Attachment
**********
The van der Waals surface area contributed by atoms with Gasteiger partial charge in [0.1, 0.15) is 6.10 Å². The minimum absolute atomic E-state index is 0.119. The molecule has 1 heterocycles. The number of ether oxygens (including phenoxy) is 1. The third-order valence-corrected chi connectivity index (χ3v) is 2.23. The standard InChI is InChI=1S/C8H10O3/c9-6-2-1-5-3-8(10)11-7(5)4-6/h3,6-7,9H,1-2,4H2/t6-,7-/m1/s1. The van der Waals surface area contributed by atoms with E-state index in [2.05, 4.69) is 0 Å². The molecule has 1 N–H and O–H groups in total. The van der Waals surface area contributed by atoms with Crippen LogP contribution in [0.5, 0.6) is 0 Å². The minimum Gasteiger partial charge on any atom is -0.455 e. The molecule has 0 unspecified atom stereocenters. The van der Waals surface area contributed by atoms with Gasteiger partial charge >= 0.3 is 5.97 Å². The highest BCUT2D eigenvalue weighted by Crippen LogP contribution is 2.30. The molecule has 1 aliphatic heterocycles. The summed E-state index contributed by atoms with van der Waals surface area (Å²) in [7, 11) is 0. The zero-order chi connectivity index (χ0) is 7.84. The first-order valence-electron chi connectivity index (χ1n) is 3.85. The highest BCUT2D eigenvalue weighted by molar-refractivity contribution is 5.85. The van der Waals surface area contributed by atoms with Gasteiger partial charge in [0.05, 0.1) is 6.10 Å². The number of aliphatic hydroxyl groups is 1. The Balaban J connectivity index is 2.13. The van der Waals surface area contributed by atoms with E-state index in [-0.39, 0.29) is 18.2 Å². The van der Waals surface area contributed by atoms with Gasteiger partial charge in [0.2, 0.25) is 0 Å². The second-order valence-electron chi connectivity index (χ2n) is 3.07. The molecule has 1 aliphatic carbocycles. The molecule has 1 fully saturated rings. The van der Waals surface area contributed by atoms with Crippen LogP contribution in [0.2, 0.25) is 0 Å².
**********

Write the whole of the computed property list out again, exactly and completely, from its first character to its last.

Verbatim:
The van der Waals surface area contributed by atoms with Gasteiger partial charge in [0.1, 0.15) is 6.10 Å². The minimum absolute atomic E-state index is 0.119. The molecule has 1 heterocycles. The number of ether oxygens (including phenoxy) is 1. The third-order valence-corrected chi connectivity index (χ3v) is 2.23. The standard InChI is InChI=1S/C8H10O3/c9-6-2-1-5-3-8(10)11-7(5)4-6/h3,6-7,9H,1-2,4H2/t6-,7-/m1/s1. The van der Waals surface area contributed by atoms with E-state index in [2.05, 4.69) is 0 Å². The molecule has 1 N–H and O–H groups in total. The van der Waals surface area contributed by atoms with Crippen LogP contribution in [0.5, 0.6) is 0 Å². The minimum Gasteiger partial charge on any atom is -0.455 e. The molecule has 0 unspecified atom stereocenters. The van der Waals surface area contributed by atoms with Gasteiger partial charge >= 0.3 is 5.97 Å². The highest BCUT2D eigenvalue weighted by Crippen LogP contribution is 2.30. The molecule has 1 aliphatic heterocycles. The summed E-state index contributed by atoms with van der Waals surface area (Å²) in [7, 11) is 0. The zero-order chi connectivity index (χ0) is 7.84. The first-order valence-electron chi connectivity index (χ1n) is 3.85. The highest BCUT2D eigenvalue weighted by molar-refractivity contribution is 5.85. The van der Waals surface area contributed by atoms with Gasteiger partial charge in [0.05, 0.1) is 6.10 Å². The number of aliphatic hydroxyl groups is 1. The Balaban J connectivity index is 2.13. The van der Waals surface area contributed by atoms with E-state index in [-0.39, 0.29) is 18.2 Å². The van der Waals surface area contributed by atoms with Gasteiger partial charge in [0.2, 0.25) is 0 Å². The second-order valence-electron chi connectivity index (χ2n) is 3.07. The molecule has 1 aliphatic carbocycles. The molecule has 1 fully saturated rings. The van der Waals surface area contributed by atoms with Crippen LogP contribution in [0.2, 0.25) is 0 Å².